Estudo clínico de osteossarcoma canino
Keywords:Osteossarcoma, Cães, Estudo clínico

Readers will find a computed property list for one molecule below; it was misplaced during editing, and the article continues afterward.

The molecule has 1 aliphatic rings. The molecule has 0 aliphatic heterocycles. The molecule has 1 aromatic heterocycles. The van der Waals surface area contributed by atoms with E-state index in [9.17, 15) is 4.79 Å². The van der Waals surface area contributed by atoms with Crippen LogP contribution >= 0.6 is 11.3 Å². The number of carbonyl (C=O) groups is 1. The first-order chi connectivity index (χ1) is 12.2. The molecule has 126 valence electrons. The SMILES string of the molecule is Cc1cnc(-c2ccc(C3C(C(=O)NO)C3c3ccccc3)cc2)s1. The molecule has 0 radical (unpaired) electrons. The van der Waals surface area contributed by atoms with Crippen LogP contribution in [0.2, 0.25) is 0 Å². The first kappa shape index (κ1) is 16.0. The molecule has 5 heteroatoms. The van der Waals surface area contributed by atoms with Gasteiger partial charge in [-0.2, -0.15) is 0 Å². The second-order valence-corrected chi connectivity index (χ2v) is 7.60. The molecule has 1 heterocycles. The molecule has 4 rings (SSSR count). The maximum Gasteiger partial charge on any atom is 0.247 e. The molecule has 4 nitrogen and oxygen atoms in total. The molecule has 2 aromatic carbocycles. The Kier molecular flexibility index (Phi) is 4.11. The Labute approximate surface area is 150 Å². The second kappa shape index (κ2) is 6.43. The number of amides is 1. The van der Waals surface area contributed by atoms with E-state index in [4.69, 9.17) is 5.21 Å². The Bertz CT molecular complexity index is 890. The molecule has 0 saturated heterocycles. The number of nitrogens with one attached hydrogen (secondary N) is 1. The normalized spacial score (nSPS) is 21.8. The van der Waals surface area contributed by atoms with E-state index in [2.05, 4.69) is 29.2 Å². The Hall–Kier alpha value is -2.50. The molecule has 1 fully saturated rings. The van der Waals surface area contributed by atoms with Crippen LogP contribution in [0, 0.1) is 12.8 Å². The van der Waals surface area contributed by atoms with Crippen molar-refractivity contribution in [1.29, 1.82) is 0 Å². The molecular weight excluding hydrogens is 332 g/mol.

: The canine osteosarcoma is characterized by being an aggressive bone tumor that affects mainly large dogs, middle-aged and male, accounting for 80-85% of bone tumors and 5-6% of all tumors. The risk of developing this tumor is, on average, 125 times greater in dogs weighing over 36 kg than in dogs weighing less than 9 kg. This cancer develops more frequently in the appendicular skeleton (75%), preferably the bones of the forelimbs, where approximately 60% of body weight are sustained. The canine osteosarcoma is very similar to human, in which the metaphyseal region of long bones is the most affected, causing lameness and swelling of the affected limb. The diagnosis is made from epidemiological data, history of the animal, X-rays and laboratory tests such as cytology fine-needle aspiration (FNAC) and measurement of the enzyme alkaline phosphatase (ALP). The staging of the disease becomes a major method for the treatment, whereas primary bone tumors are highly complex and end up interfering with the animal organism in whole. The objective of this study is to report a clinical study of 12 dogs with osteosarcoma, showing the procedures performed from diagnosis to treatment. Material, Methods and Results: Dogs were assisted at the Clinic of Small Animals VUH - UFSM and after the clinical examination were referred to the Department of Radiology. After the radiographic study, blood samples for biochemical and material for cytological analysis of the tumor were collected. After the confirmation of the neoplasm, the physician who prescribed the treatment, depending on the case, the accession to it was left to the owner. In this study, we observed the development of osteosarcoma in dogs from two to 14 years old. Furthermore, in 10 animals (83.3%) the tumor was located in one of the members and nine of these (75%) affected forelimbs. Still, eight dogs (66.7%) were males. The animals weighed on average, 30 kg and five were crossbreeds. Eight dogs (66.7%) had an elevation in enzyme ALP. In this study, five dogs (41%) received no treatment, four (33.3%) were killed and three (25.7%) had the treatment as prescribed by the clinician. Three of the dogs treated survived for a few weeks and two of those who received appropriate treatment survived more than a year. Discussion: The clinical and epidemiological findings of this study corroborate the literature, making them increasingly used in the auxiliary tests cited. For a proper diagnosis it is necessary for the veterinary practitioner to know which tests to determine use. Approximately 98% of the patients have micrometastases at diagnosis, however, only 5% of dogs with osteosarcoma have radiographic evidence of pulmonary metastasis. These will only cause clinical signs in advanced stages, leading the majority of dogs to euthanasia. Moreover, the appearance of bone thinning and explosion in the limb are strong indications of osteosarcoma. The FNAC is one of the main tests for diagnosing neoplastic, because the laboratory technician can visualize the tumor cells in proliferation and other features visible only under a microscope. The enzyme alkaline phosphatase is of great value in the diagnosis and prognosis of this tumor and may demonstrate metastases when elevated. Epidemiological data along with auxiliary tests make the diagnosis of this neoplasm safer, which assists the owner in the decision for the treatment of the affected animals. As there is still little understanding of the anticancer treatment by the owners, treatment schedules may not be implemented, which prolongs the disease and causes more suffering to the dogs.
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